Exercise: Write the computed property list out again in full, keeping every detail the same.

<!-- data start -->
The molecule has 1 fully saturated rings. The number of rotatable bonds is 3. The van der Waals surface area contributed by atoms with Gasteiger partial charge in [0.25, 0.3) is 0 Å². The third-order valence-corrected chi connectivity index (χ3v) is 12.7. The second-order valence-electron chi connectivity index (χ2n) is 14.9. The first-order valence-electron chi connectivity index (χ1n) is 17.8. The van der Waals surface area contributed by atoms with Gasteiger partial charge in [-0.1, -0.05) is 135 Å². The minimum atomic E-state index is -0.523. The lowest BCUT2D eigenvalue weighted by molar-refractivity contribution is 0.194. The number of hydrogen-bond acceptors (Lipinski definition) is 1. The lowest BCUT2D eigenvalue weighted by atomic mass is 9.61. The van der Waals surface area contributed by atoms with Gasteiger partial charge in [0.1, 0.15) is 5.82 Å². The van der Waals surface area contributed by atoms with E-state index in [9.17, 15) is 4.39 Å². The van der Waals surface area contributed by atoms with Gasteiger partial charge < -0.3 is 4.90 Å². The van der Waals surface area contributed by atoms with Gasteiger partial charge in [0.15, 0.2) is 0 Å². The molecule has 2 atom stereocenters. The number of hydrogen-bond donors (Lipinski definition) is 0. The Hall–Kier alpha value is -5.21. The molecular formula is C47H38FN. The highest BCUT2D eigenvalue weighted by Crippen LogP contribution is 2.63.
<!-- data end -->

The molecule has 1 fully saturated rings. The number of rotatable bonds is 3. The van der Waals surface area contributed by atoms with Gasteiger partial charge in [0.25, 0.3) is 0 Å². The third-order valence-corrected chi connectivity index (χ3v) is 12.7. The second-order valence-electron chi connectivity index (χ2n) is 14.9. The first-order valence-electron chi connectivity index (χ1n) is 17.8. The van der Waals surface area contributed by atoms with Gasteiger partial charge in [-0.1, -0.05) is 135 Å². The minimum atomic E-state index is -0.523. The lowest BCUT2D eigenvalue weighted by molar-refractivity contribution is 0.194. The number of hydrogen-bond acceptors (Lipinski definition) is 1. The lowest BCUT2D eigenvalue weighted by atomic mass is 9.61. The van der Waals surface area contributed by atoms with Gasteiger partial charge in [0.1, 0.15) is 5.82 Å². The van der Waals surface area contributed by atoms with E-state index in [9.17, 15) is 4.39 Å². The van der Waals surface area contributed by atoms with Gasteiger partial charge < -0.3 is 4.90 Å². The van der Waals surface area contributed by atoms with Gasteiger partial charge in [0.15, 0.2) is 0 Å². The molecule has 2 atom stereocenters. The number of hydrogen-bond donors (Lipinski definition) is 0. The Hall–Kier alpha value is -5.21. The molecular formula is C47H38FN. The highest BCUT2D eigenvalue weighted by Crippen LogP contribution is 2.63.